I mentioned Michael Moore deliberately above because his documentaries frequently have a political and often personal outlook on a particular issue. Take his Oscar-winning Bowling For Columbine, a fiery and impassioned examination on the obsession with guns within America, the impact of the rising number of school shootings and the defiant resistance against changes to the gun laws by the all-mighty National Rifle Association led at the time by Charlton Heston. His most political film, Fahrenheit 9/11, examined the country in the aftermath of the terrorist attacks on September 11th, 2001 and the efforts of the Bush administration to use the atrocity to justify illegal military campaigns in Iraq and Afghanistan. More than any other, it was this documentary that cemented Moore's position as a champion of the left in the US but having polarising the man himself is, Fahrenheit 9/11 remains the highest earning documentary in history.
The issue of race in America has been covered by countless documentary makers over the years and continues to be as fertile a subject for a film as it is controversial. LA 92 is a look back at the LA Riots that erupted following the brutal assault by police on Rodney King in 1992, I Am Not Your Negro is another 2016 documentary in which writer James Baldwin discusses the story of race in the US via an unfinished novel he was working on while What Happened, Miss Simone? is a documentary covering the life, loves, music and legacy of one of my favourite recording artists, Nina Simone. Alternatively, if you're looking for a documentary with arguably one of the best soundtracks you could ever wish for then Amazing Grace is probably your best shot - a concert film featuring Aretha Franklin in her prime in 1972, supported by James Cleveland and the Southern California Community Choir.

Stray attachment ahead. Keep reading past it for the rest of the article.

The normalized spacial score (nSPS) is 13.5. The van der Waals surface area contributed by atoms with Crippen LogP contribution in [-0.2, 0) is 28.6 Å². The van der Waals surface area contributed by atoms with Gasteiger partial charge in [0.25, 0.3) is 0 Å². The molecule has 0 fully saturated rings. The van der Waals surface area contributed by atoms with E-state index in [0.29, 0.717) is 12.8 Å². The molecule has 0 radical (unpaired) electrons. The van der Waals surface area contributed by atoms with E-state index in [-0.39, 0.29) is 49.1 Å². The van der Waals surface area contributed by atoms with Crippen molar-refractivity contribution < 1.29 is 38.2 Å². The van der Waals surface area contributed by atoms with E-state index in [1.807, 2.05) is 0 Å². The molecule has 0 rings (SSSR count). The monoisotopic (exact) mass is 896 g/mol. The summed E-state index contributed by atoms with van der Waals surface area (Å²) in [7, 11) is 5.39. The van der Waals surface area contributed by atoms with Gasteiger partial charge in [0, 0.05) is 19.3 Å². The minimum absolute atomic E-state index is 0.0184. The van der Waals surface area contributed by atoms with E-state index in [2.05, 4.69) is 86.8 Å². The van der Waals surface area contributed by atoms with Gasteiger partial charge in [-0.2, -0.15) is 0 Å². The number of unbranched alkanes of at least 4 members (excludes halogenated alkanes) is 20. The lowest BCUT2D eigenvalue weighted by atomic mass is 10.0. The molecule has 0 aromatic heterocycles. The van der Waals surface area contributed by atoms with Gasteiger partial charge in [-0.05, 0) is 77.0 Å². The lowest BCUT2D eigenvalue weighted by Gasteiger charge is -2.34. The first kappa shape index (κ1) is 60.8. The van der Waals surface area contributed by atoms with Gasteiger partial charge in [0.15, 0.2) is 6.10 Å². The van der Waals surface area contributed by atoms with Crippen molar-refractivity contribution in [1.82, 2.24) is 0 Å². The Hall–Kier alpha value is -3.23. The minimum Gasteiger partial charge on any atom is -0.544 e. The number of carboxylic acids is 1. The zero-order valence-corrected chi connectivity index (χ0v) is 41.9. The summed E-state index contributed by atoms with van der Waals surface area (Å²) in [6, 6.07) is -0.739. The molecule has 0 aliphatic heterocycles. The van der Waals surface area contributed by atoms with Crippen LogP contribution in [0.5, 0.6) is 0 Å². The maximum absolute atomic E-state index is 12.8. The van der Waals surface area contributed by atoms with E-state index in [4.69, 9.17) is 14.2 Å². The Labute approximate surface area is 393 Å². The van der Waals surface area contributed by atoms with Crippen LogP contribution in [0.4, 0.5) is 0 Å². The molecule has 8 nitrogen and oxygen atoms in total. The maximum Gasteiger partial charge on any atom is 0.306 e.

© 2020 Benjamin Cox
Benjamin Cox (author) from Norfolk, UK on August 17, 2020:
It certainly has. Perhaps it's no coincidence that Netflix decided to make the film free to watch in the run-up to the election as well as the tragic murder of George Floyd.
Pat Mills from East Chicago, Indiana on August 08, 2020:
I'm way behind on my Netflix watching, but I want to make time for this one. Trump is more than racist - he is a misanthrope. If you're not his yes man, you're a nobody. I just keep wondering if he's going to attempt to executive privilege his way into a second term, since he's shown little knowledge of American law. I'm sure he's made the issues DuVernay has raised more pronounced.